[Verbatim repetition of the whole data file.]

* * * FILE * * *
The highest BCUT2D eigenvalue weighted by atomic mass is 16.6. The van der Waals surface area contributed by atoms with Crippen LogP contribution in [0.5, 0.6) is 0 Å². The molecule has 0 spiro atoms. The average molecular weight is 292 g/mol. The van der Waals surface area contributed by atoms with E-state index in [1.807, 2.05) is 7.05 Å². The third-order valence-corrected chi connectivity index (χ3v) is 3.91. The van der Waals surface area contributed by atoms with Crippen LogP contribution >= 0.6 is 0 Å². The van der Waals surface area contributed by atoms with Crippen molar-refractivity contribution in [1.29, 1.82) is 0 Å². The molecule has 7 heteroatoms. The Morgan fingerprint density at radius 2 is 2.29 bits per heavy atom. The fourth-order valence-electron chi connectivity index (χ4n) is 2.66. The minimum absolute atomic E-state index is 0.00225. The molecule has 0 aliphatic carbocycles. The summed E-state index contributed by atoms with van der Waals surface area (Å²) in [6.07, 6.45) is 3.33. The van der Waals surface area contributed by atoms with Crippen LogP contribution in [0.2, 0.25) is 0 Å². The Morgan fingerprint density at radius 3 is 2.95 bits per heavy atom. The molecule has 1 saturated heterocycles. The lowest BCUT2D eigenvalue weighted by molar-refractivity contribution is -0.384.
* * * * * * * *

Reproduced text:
The highest BCUT2D eigenvalue weighted by atomic mass is 16.6. The van der Waals surface area contributed by atoms with Crippen LogP contribution in [0.5, 0.6) is 0 Å². The molecule has 0 spiro atoms. The average molecular weight is 292 g/mol. The van der Waals surface area contributed by atoms with E-state index in [1.807, 2.05) is 7.05 Å². The third-order valence-corrected chi connectivity index (χ3v) is 3.91. The van der Waals surface area contributed by atoms with Crippen LogP contribution >= 0.6 is 0 Å². The van der Waals surface area contributed by atoms with Crippen molar-refractivity contribution in [1.29, 1.82) is 0 Å². The molecule has 7 heteroatoms. The Morgan fingerprint density at radius 2 is 2.29 bits per heavy atom. The fourth-order valence-electron chi connectivity index (χ4n) is 2.66. The minimum absolute atomic E-state index is 0.00225. The molecule has 0 aliphatic carbocycles. The summed E-state index contributed by atoms with van der Waals surface area (Å²) in [6.07, 6.45) is 3.33. The van der Waals surface area contributed by atoms with Crippen LogP contribution in [0.2, 0.25) is 0 Å². The Morgan fingerprint density at radius 3 is 2.95 bits per heavy atom. The molecule has 1 saturated heterocycles. The lowest BCUT2D eigenvalue weighted by molar-refractivity contribution is -0.384.